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Name: People v. Perez
Case #: D051221
Court: CA Court of Appeal
District 4 DCA
Division: 1
Opinion Date: 07/21/2008
Summary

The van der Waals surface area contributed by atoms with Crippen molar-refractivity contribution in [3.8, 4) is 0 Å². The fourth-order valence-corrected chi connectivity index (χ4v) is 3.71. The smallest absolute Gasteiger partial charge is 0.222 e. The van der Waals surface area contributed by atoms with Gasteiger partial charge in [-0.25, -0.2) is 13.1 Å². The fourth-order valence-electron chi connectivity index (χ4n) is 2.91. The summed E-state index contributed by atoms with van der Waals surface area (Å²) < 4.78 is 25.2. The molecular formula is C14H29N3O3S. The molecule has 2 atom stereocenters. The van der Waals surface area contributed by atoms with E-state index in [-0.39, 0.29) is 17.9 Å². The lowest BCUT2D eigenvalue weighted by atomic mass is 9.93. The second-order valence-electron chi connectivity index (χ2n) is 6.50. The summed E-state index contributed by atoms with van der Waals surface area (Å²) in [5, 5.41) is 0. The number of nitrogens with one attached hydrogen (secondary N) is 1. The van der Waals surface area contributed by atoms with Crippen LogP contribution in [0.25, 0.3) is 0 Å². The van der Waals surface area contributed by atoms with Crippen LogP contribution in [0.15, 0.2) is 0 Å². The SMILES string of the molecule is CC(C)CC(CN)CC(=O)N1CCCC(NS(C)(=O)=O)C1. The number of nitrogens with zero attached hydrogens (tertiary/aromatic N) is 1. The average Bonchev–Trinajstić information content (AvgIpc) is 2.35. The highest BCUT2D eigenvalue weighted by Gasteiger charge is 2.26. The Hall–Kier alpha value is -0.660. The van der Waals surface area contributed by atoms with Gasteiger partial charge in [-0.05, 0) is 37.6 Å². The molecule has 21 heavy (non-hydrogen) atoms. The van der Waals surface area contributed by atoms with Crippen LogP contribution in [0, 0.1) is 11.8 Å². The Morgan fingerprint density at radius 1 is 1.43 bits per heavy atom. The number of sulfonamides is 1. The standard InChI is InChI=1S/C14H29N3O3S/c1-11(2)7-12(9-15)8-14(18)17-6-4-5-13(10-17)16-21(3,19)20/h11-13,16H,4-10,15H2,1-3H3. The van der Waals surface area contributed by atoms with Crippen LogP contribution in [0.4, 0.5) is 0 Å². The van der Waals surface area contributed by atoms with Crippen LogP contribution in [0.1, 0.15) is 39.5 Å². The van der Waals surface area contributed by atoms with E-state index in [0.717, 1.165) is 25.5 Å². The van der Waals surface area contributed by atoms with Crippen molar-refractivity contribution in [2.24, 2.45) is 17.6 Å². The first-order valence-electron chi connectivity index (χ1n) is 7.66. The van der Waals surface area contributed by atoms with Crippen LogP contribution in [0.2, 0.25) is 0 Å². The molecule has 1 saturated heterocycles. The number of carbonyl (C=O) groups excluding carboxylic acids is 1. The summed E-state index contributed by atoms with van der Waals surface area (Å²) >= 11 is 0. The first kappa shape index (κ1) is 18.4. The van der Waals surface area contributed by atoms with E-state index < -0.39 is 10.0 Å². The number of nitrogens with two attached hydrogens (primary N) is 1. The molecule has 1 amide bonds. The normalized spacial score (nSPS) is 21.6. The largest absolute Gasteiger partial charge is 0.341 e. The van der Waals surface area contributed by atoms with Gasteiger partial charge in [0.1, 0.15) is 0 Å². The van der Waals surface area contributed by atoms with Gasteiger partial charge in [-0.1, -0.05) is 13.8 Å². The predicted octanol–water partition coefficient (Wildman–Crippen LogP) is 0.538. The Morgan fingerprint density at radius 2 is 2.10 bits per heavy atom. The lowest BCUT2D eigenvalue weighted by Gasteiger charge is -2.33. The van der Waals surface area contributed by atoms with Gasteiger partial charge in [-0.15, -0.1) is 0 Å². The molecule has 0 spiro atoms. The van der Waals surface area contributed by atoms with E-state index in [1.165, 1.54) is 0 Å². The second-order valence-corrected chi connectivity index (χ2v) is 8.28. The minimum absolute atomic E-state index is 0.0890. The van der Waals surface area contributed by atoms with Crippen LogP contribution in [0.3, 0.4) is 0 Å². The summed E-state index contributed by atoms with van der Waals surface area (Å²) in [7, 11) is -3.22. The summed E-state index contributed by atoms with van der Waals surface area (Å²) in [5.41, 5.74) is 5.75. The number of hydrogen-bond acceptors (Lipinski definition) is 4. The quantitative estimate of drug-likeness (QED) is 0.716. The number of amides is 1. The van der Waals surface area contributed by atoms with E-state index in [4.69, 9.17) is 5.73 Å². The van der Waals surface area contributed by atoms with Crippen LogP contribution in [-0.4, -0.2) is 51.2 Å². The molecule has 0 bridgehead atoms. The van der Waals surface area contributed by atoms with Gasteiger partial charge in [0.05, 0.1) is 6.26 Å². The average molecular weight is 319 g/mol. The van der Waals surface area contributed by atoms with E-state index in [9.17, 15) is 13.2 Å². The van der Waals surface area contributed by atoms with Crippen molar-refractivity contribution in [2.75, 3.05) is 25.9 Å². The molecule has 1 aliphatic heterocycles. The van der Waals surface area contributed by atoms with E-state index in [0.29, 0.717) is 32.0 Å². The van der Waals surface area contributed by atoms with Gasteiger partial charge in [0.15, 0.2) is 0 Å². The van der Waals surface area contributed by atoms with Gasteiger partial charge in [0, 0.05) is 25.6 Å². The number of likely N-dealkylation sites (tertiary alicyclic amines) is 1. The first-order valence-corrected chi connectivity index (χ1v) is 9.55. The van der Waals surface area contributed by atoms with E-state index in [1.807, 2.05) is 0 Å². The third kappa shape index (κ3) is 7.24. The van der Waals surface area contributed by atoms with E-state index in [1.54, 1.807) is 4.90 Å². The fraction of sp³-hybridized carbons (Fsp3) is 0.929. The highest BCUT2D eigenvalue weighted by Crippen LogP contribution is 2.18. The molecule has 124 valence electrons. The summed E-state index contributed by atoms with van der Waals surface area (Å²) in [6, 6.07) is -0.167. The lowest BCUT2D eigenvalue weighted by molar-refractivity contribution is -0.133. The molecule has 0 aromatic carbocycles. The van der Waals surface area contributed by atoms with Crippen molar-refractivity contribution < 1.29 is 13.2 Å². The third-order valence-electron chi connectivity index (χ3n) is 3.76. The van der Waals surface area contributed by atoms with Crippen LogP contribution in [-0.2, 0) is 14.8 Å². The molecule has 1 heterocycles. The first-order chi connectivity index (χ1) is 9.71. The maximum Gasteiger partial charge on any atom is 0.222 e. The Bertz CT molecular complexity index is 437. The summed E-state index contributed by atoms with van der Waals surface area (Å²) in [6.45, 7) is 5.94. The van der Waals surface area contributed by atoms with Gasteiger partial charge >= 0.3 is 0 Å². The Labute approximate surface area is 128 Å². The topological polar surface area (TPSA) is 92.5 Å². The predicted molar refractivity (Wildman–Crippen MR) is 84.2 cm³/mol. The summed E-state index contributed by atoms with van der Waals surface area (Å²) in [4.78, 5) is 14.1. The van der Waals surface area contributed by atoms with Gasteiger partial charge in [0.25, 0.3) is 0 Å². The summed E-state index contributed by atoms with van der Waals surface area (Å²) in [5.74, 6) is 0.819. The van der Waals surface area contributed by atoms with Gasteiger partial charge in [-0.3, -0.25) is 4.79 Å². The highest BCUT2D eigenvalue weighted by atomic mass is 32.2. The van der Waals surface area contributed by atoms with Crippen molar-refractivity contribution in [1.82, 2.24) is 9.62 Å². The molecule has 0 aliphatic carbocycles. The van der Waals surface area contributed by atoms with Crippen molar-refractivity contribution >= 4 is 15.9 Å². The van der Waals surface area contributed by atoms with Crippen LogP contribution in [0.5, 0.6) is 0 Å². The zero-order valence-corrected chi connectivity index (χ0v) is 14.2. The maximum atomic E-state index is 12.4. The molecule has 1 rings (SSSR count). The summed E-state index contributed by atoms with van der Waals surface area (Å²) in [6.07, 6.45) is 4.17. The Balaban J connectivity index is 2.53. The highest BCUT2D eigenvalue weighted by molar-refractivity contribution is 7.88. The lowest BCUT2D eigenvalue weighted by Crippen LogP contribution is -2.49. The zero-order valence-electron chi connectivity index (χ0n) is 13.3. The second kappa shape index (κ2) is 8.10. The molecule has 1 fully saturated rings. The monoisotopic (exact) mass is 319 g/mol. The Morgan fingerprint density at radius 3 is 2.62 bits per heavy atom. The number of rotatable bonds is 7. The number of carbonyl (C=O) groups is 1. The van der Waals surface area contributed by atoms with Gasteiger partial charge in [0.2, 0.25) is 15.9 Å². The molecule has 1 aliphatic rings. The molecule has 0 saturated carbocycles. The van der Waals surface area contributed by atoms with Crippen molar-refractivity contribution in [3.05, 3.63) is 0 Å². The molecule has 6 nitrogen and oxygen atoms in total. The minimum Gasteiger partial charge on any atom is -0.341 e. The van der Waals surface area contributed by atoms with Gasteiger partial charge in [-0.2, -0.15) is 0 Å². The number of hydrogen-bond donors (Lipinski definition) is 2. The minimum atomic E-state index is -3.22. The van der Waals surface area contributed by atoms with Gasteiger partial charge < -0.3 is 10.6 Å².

Occasional care of a child meets the requirement of “care and custody” for purposes of the child endangerment statute. Perez was convicted of child endangerment under Penal Code section 273a, subdivision (b) for possessing drugs and paraphernalia in his home. Perez lived with his sister, his sister’s daughter, Maria, and on a couple of nights a month, Maria’s four-year-old daughter, S.F.. Maria testified that Perez never babysat, and was never S.F.’s caretaker. Maria had never seen drugs in the home. On appeal, Perez contended that there was insufficient evidence from which the jury could have found that he had “care or custody” of S.F., or that he wilfully caused her health to be endangered. The appellate court rejected the argument, finding that the language of the statute covers not only parents, guardians, and babysitters, but also individuals who do not necessarily have a “parent” relationship to the child, but have been entrusted with the care of the child even for a relatively short period of time. Here, the minor testified that she called Perez “Daddy Joe,” that she ate meals with him, and that he was at the home every time she was there. She said that Perez had babysat her “one day.” There was also testimony that Perez was home all day. The fact that Perez was not the primary caregiver did not mean he did not also provide care to S.F. Further, the fact that Perez had drugs and drug paraphernalia in the home, knowing there were children present, was sufficient to support the jury’s finding that he wilfully caused or permitted S.F. to be endangered. Perez also contended that the trial court erred in rejecting his proposed instruction that “the term care or custody does not imply a familial relationship but only a willingness to assume duties correspondent to the role of a caregiver.” The appellate court rejected the argument, finding the proposed instruction an incorrect statement of the law. The instruction could have erroneously implied that the defendant must have affirmatively demonstrated a willingness to assume caretaker duties in order to be found to have had the care or custody of a child in the house.